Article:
Myanmar (formerly known as Burma) was a British colony from 1824 until 1948 when it gained independence. It was then run under strict military rule for more than half a century until Htin Kyaw took office as the country’s first democratically elected leader in April 2016.
Since gaining independence in 1948, virtually no conservation or repair work has been carried out on the numerous grand colonial-era buildings in the nation’s capital of Yangon (formerly Rangoon). Nearly all of these stunning architectural gems are now in a state of grave disrepair, and most are at serious risk of being swept away in the desire for swift economic development since the end of military rule. The Yangon Heritage Trust is doing invaluable work in promoting the sustainable protection of many of the city’s historic buildings, and also offers fascinating walking tours which take in many of these sites.
Below are some of my photos from a day of self-guided exploring in downtown Yangon in November 2016…
- 1. Yangon High Court
GPS co-ordinates: 16.773133,96.160928
Designed by architect James Ransome, the High Court was built between 1905-1911.
Noted for its British Queen Anne style architecture, including its clock tower and red-bricked exterior, it was the Supreme Court of Myanmar until its closure in 2006.
- 2. Accountant General Building / Divisional Court
GPS co-ordinates: 16.76951, 96.16127
Designed by architects AC Martin & Co, and built between 1900-1907, this building was first used as the Currency Department and the Accountant-General’s Office. The Accountant-General was responsible for the collection of revenue in Burma (as it then was), which mainly derived from the sale of opium, teak, and salt. The Currency Department oversaw the delivery of both paper and coin currency, which was the Indian rupee as Burma was then part of British-ruled India. Burmese rupee notes were printed here, but the coins were imported from India, England and Australia.
In 1942 the building suffered Japanese bomb damage during World War II, which is still visible on the side of the building on Bank Street. A beautiful spiral staircase can be found in the octagonal tower on the corner of Strand Road.
Since independence the building was used first as a small claims civil court and later a juvenile court. The main section facing onto Strand Road currently functions as the Yangon Divisional Court, and the remainder (which is separated by the Japanese bomb damage) houses the Department of Pensions.
A limited-edition acrylic print of the above image ‘Colonial Green’ can be purchased at my Etsy Shop, subject to availability.
- 3. Balthazar’s Building
GPS co-ordinates: 16.77109, 96.15947
This beautiful building was built circa 1905, with steel framework supplied and erected by Howarth Erskine Ltd, and red brickwork. It boasts a (now defunct) lift which was state-of-the-art at the time. The building is named after Samuel Balthazar, an Armenian businessman born in Isfahan, Persia (now Iran), who arrived in Rangoon in 1866. The Burmese branch of Balthazar & Son specialised in the import and export of many different goods, as well as being a real estate and investment management firm. It also housed the offices of other companies, including the German engineering firm Siemens. It was also home to various law firms, given its proximity to the nearby courts.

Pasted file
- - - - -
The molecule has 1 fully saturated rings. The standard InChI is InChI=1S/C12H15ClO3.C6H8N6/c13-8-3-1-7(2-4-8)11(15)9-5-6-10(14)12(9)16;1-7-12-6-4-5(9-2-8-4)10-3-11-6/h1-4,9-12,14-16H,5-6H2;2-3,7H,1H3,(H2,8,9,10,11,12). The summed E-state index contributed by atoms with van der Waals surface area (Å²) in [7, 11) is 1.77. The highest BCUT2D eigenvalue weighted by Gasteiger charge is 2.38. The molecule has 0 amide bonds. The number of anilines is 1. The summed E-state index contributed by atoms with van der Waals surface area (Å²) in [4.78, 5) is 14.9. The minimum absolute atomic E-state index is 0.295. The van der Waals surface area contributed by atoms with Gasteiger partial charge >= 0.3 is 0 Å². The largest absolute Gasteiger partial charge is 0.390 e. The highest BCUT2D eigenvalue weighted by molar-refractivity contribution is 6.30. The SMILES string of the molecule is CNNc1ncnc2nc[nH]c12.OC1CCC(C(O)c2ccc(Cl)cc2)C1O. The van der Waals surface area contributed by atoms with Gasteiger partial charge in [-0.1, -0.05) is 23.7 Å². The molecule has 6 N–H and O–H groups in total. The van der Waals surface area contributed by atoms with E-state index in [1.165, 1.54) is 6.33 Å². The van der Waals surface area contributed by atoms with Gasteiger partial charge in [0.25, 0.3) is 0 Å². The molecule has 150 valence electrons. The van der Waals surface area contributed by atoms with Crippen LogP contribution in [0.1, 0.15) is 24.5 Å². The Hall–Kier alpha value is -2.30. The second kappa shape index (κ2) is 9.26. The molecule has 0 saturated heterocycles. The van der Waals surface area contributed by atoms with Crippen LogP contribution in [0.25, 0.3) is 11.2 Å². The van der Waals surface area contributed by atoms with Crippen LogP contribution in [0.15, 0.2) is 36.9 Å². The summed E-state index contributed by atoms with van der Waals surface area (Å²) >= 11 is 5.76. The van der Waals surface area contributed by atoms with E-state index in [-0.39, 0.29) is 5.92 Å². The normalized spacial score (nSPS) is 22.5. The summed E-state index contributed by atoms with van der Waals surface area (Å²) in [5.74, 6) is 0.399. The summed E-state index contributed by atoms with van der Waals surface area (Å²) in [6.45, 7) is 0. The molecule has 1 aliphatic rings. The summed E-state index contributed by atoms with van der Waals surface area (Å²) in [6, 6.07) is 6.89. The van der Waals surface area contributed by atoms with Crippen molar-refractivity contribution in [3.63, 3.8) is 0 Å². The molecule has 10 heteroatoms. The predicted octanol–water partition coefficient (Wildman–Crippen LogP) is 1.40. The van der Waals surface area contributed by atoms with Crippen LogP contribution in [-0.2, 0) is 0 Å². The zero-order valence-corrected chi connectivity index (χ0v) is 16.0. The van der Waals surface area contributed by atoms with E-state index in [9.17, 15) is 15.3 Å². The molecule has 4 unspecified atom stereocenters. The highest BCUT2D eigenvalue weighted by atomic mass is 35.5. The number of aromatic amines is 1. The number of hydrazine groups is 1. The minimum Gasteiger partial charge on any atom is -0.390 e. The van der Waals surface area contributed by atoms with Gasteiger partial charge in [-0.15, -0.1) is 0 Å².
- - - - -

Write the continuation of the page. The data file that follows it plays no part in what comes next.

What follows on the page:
Today the building is in a sorry state of decline. The lift hasn’t functioned for decades, the walls are crumbling and overgrown, and rain leaks through the roof. The building is still occupied by numerous small businesses (including law offices), and is partially squatted.
- 4. The Ministers’ Building / The Secretariat
GPS co-ordinates: 16.77549, 96.16585
History abridged and rewritten from wikipedia:
The Ministers’ Building, also called the Ministers’ Office and formerly The Secretariat or Secretariat Building, was the home and administrative seat of British Burma from its opening until 1938, and then for three more years at the end of World War II between 1945-1948.
Construction of the classical Victorian-style red and yellow brick building began the late 1800s. The central building was completed and opened in 1902, while the complex’s eastern and western wings were finished in 1905. The grandest of the colonial-era buildings in Yangon, its pilasters are Corinthian in style. The complex was called the Government Secretariat until 1972.
Two of the four towers on the corner buildings as well as the central dome collapsed during an earthquake in the 1930s.
This building is where General Aung San, the father of modern Myanmar, spent his working days. On 19 July 1947, during a meeting of the Executive Council at the Ministers Building, Aung San and six cabinet ministers were assassinated by a gang of armed paramilitaries. They had been sent by the former Prime Minister U Saw. This day is now commemorated as Burmese Martyrs’ Day. The building is currently on the Yangon City Heritage List.
The building has been vacant since 2005, when the government was moved to the new capital Naypyidaw. Various proposals for its restoration and preservation have been mooted in recent years, including conversion in to a hotel or museum. The room where the assassination of General Aung San took place was used as a Buddhist shrine until 2016.
The building is currently closed to the public, save for the occasional open day. Although there are currently plans to transform the building into a ‘cultural complex’ including museums, galleries, event spaces, eateries, retail outlets, gardens, and office, it remains to be seen whether this will actually see fruition, and its future is still uncertain.
I hope you enjoyed this post, and thank you for supporting the Blog. You might also like to have a look at my other post from my visit to Yangon, when I brave vicious mosquitos and the ridiculous humidity to explore an abandoned Theme Park.